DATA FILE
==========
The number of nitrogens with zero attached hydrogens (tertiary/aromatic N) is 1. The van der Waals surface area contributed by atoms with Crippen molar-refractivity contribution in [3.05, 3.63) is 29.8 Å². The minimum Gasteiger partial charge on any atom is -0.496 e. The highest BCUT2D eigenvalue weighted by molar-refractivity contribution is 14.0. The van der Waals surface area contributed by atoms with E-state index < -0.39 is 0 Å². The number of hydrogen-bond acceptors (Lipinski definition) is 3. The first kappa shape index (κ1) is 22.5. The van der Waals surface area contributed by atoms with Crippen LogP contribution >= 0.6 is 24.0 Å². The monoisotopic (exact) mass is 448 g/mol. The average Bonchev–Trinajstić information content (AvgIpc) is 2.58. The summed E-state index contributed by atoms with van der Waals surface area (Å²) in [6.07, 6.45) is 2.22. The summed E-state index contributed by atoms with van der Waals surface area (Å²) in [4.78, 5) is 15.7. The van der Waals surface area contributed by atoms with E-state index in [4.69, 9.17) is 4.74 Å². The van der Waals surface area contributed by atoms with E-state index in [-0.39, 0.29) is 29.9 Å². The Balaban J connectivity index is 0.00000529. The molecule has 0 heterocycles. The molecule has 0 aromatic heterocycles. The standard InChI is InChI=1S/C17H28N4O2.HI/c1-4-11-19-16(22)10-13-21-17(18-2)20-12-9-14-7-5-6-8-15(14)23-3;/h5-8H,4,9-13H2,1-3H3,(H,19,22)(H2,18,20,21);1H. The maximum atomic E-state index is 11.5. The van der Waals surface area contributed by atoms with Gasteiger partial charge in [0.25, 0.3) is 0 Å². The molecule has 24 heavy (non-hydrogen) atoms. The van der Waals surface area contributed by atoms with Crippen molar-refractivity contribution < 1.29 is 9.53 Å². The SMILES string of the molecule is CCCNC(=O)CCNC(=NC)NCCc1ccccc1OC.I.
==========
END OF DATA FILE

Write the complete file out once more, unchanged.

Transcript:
The number of nitrogens with zero attached hydrogens (tertiary/aromatic N) is 1. The van der Waals surface area contributed by atoms with Crippen molar-refractivity contribution in [3.05, 3.63) is 29.8 Å². The minimum Gasteiger partial charge on any atom is -0.496 e. The highest BCUT2D eigenvalue weighted by molar-refractivity contribution is 14.0. The van der Waals surface area contributed by atoms with E-state index < -0.39 is 0 Å². The number of hydrogen-bond acceptors (Lipinski definition) is 3. The first kappa shape index (κ1) is 22.5. The van der Waals surface area contributed by atoms with Crippen LogP contribution >= 0.6 is 24.0 Å². The monoisotopic (exact) mass is 448 g/mol. The average Bonchev–Trinajstić information content (AvgIpc) is 2.58. The summed E-state index contributed by atoms with van der Waals surface area (Å²) in [6.07, 6.45) is 2.22. The summed E-state index contributed by atoms with van der Waals surface area (Å²) in [4.78, 5) is 15.7. The van der Waals surface area contributed by atoms with E-state index in [4.69, 9.17) is 4.74 Å². The van der Waals surface area contributed by atoms with E-state index in [-0.39, 0.29) is 29.9 Å². The Balaban J connectivity index is 0.00000529. The molecule has 0 heterocycles. The molecule has 0 aromatic heterocycles. The standard InChI is InChI=1S/C17H28N4O2.HI/c1-4-11-19-16(22)10-13-21-17(18-2)20-12-9-14-7-5-6-8-15(14)23-3;/h5-8H,4,9-13H2,1-3H3,(H,19,22)(H2,18,20,21);1H. The maximum atomic E-state index is 11.5. The van der Waals surface area contributed by atoms with Gasteiger partial charge in [0.25, 0.3) is 0 Å². The molecule has 24 heavy (non-hydrogen) atoms. The van der Waals surface area contributed by atoms with Crippen molar-refractivity contribution < 1.29 is 9.53 Å². The SMILES string of the molecule is CCCNC(=O)CCNC(=NC)NCCc1ccccc1OC.I.